A few notes on Stefan Kanfer's Tough Without a Gun: The Life and Extraordinary Afterlife of Humphrey Bogart (2011):
1. I've no reason to doubt Kanfer's assertion that Bogie's straight-shooter persona cloaked bottomless contradictions. Yet his biography made me wish -- just once, for the sake of variety -- to read about an individual whose complex facade disguises a deep, profound simplicity.
2. Kanfer is a good writer with a prose style so clean it's practically ironed. If that's not exactly compelling or sexy, it's enough of a rarity to keep you turning the page.
3. Tough Without a Gun raises an intriguing question: How has Humphrey Bogart, an actor very much of his time, managed to stay relevant for more than fifty years after his death? The book's mistake is delaying the answer until the final thirty pages, rather than giving the "Afterlife" portion of the title more weight.
4. Without that, Tough Without a Gun becomes a by-the-numbers biography, rehashing colorful anecdotes that have been written and told before. Kanfer peaks early, pointing out that contemporary actors, while "well-trained, skilled in their craft, buff, (and) manipulated by powerhouse publicists," are devoid of distinctive personalities. "Impersonators don't 'do' Tobey Maguire or Brad Pitt or Leonardo DiCaprio or Christian Bale et al. because these actors don't have imitable voices or faces," he notes, whereas 'Golden Age' actors "like Cary Grant, Gary Cooper, James Cagney, Edward G. Robinson, and Humphrey Bogart" were fodder for comedians and impressionists.
5. The above statement isn't entirely true. For years, director Tom DeCillo was dogged by the accusation that James LeGros's performance in DeCillo's 1995 comedy Living in Oblivion was a devastating parody of Brad Pitt (with whom the director had previously worked). (Recently, DeCillo revealed that LeGros was mimicking Patrick Swayze.) And both Bale's husky-voiced Batman and his notorious on-set tirade were prominently spoofed across the late-night airwaves. But, yes, any stand-up comic doing impressions of Leo DiCaprio or Josh Hartnett or Channing Tatum won't get very far.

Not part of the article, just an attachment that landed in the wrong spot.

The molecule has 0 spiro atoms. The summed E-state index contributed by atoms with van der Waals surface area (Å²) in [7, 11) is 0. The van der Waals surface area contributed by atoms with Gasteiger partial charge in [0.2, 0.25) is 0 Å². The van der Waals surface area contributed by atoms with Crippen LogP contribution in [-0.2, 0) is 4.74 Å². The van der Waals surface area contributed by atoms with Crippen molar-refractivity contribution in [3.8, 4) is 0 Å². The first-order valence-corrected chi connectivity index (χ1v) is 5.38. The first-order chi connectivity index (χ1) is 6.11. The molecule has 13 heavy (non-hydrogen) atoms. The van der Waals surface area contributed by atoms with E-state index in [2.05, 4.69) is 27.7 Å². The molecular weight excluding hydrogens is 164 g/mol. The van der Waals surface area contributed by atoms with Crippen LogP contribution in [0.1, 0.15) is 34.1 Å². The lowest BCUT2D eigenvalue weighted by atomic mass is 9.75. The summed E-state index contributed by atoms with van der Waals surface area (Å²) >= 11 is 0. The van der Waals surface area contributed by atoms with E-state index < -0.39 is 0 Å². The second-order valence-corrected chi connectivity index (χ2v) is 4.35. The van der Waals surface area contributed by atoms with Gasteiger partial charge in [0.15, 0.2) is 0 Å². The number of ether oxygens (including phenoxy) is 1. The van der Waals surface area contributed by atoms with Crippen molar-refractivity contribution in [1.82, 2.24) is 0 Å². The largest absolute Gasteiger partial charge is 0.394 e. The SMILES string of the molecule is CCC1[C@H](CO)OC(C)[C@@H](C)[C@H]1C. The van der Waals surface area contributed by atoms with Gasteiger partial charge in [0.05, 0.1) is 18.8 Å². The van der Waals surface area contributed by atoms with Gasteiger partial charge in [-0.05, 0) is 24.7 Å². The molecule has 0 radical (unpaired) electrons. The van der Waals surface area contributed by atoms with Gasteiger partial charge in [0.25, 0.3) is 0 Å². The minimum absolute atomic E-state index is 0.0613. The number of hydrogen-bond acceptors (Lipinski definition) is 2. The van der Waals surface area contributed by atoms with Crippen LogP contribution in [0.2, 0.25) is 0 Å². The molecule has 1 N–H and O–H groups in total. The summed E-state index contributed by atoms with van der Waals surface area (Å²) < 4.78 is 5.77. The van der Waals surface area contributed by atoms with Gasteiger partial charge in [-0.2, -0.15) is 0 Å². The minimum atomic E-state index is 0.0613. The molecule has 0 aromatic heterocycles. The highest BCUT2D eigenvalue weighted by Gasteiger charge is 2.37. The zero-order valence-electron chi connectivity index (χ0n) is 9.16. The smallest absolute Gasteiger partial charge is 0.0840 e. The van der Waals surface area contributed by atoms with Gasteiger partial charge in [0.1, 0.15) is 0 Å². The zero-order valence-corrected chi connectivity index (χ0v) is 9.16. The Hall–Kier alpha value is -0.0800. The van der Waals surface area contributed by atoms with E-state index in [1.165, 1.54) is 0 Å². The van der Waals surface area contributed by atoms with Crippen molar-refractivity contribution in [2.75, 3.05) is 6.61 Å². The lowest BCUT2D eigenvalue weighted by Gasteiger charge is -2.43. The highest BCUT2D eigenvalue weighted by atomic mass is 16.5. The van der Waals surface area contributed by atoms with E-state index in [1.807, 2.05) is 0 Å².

6. I've always heard the comparison that Humphrey Bogart, who specialized in low-lifes, was actually an Ivy League sophisticate; whereas Cary Grant, who played blue-bloods, was the son of a coal-miner. Bogart's case, at least, is a little more complicated: His family had money, but his father (a physician and graduate of Columbia University and Yale medical school) would lose much of it over time in unsound investments. His parents' marriage was also falling apart. Unsurprisingly, Bogart was a troublemaker, involved in gangs, disinterested in school, sports and everything else other than the vaudeville stage, silent-movie houses, and playing chess. Enlisting in the Navy during World War I, while offering an opportunity to see the world, did not instill discipline: he was tossed in the brig for drunkenness and insubordination many times.
7. After the war, Bogart tried various behind-the-scenes jobs in show business before making his stage debut in the 1922 melodrama Swifty. Bogart's portrayal of a "young sprig of the aristocracy" typecast him into playing rich twits for years to come.
8. His (first) big break came in 1935, when theater director Arthur Hopkins cast him as the gangster Duke Mantee in Robert Sherwood's play The Petrified Forest. The distinguished stage and screen veteran Leslie Howard had the lead role, but Bogart stole the show. His entrance drew "audible gasps (from the audience), in part because he was so dark and menacing, in part because John Dillinger...had recently escaped from jail. Thanks to Bogart's diction, gait, attitude, and prison pallor, Kanfer writes, "the real-life gangster seemed...to have materialized onstage." Both Bogie and the play won rave reviews.
9. This didn't stop Warner Brothers from casting Edward G. Robinson as Duke Mantee in the movie adaptation, along with Leslie Howard and Bette Davis. Bogart, who had appeared in random screen parts before with no distinction (such as 1931's The Bad Sister, also featuring Davis), was devastated. Fortunately for him, Robinson was pressing for equal billing with Howard and Davis, and the ever-magnanimous Jack Warner, eager to put Edward G. in his place, replaced him with the less-expensive Bogie. "In the film version, Humphrey conveyed the same weary authority that had been so effective on Broadway," Kanfer states. "But the close-ups gave him something more...His unshaven face was a map of distress." Bogart was thirty-seven years old.